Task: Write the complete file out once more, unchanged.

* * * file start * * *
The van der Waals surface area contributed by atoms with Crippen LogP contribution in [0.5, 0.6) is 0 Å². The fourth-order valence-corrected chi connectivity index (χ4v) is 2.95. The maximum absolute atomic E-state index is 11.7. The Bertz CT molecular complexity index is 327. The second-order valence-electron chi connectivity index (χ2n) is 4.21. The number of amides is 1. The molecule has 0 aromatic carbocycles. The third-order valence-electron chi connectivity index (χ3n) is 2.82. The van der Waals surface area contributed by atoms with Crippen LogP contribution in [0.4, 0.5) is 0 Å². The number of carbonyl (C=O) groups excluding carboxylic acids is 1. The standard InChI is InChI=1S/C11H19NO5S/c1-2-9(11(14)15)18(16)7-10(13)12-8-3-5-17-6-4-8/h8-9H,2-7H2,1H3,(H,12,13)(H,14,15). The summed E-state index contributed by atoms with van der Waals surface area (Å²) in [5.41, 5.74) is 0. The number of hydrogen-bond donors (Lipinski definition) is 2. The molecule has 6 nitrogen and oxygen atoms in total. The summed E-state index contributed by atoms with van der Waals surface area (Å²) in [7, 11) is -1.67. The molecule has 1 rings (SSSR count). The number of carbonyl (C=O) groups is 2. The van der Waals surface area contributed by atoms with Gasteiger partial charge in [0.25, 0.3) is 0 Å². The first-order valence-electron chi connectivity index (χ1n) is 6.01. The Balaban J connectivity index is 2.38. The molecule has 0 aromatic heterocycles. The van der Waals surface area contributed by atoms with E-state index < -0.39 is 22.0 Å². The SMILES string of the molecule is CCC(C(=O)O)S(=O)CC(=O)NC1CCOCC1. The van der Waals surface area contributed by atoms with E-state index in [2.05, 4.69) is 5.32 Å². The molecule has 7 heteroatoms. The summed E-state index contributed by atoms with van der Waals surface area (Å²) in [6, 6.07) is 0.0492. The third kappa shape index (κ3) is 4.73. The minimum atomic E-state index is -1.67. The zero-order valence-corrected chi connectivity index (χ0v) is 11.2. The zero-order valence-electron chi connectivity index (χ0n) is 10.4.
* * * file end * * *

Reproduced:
The van der Waals surface area contributed by atoms with Crippen LogP contribution in [0.5, 0.6) is 0 Å². The fourth-order valence-corrected chi connectivity index (χ4v) is 2.95. The maximum absolute atomic E-state index is 11.7. The Bertz CT molecular complexity index is 327. The second-order valence-electron chi connectivity index (χ2n) is 4.21. The number of amides is 1. The molecule has 0 aromatic carbocycles. The third-order valence-electron chi connectivity index (χ3n) is 2.82. The van der Waals surface area contributed by atoms with Crippen LogP contribution in [0.4, 0.5) is 0 Å². The number of carbonyl (C=O) groups excluding carboxylic acids is 1. The standard InChI is InChI=1S/C11H19NO5S/c1-2-9(11(14)15)18(16)7-10(13)12-8-3-5-17-6-4-8/h8-9H,2-7H2,1H3,(H,12,13)(H,14,15). The summed E-state index contributed by atoms with van der Waals surface area (Å²) in [5.41, 5.74) is 0. The number of hydrogen-bond donors (Lipinski definition) is 2. The molecule has 6 nitrogen and oxygen atoms in total. The summed E-state index contributed by atoms with van der Waals surface area (Å²) in [7, 11) is -1.67. The molecule has 1 rings (SSSR count). The number of carbonyl (C=O) groups is 2. The van der Waals surface area contributed by atoms with Gasteiger partial charge in [0.25, 0.3) is 0 Å². The first-order valence-electron chi connectivity index (χ1n) is 6.01. The Balaban J connectivity index is 2.38. The molecule has 0 aromatic heterocycles. The van der Waals surface area contributed by atoms with E-state index < -0.39 is 22.0 Å². The SMILES string of the molecule is CCC(C(=O)O)S(=O)CC(=O)NC1CCOCC1. The van der Waals surface area contributed by atoms with E-state index in [2.05, 4.69) is 5.32 Å². The molecule has 7 heteroatoms. The summed E-state index contributed by atoms with van der Waals surface area (Å²) in [6, 6.07) is 0.0492. The third kappa shape index (κ3) is 4.73. The minimum atomic E-state index is -1.67. The zero-order valence-corrected chi connectivity index (χ0v) is 11.2. The zero-order valence-electron chi connectivity index (χ0n) is 10.4.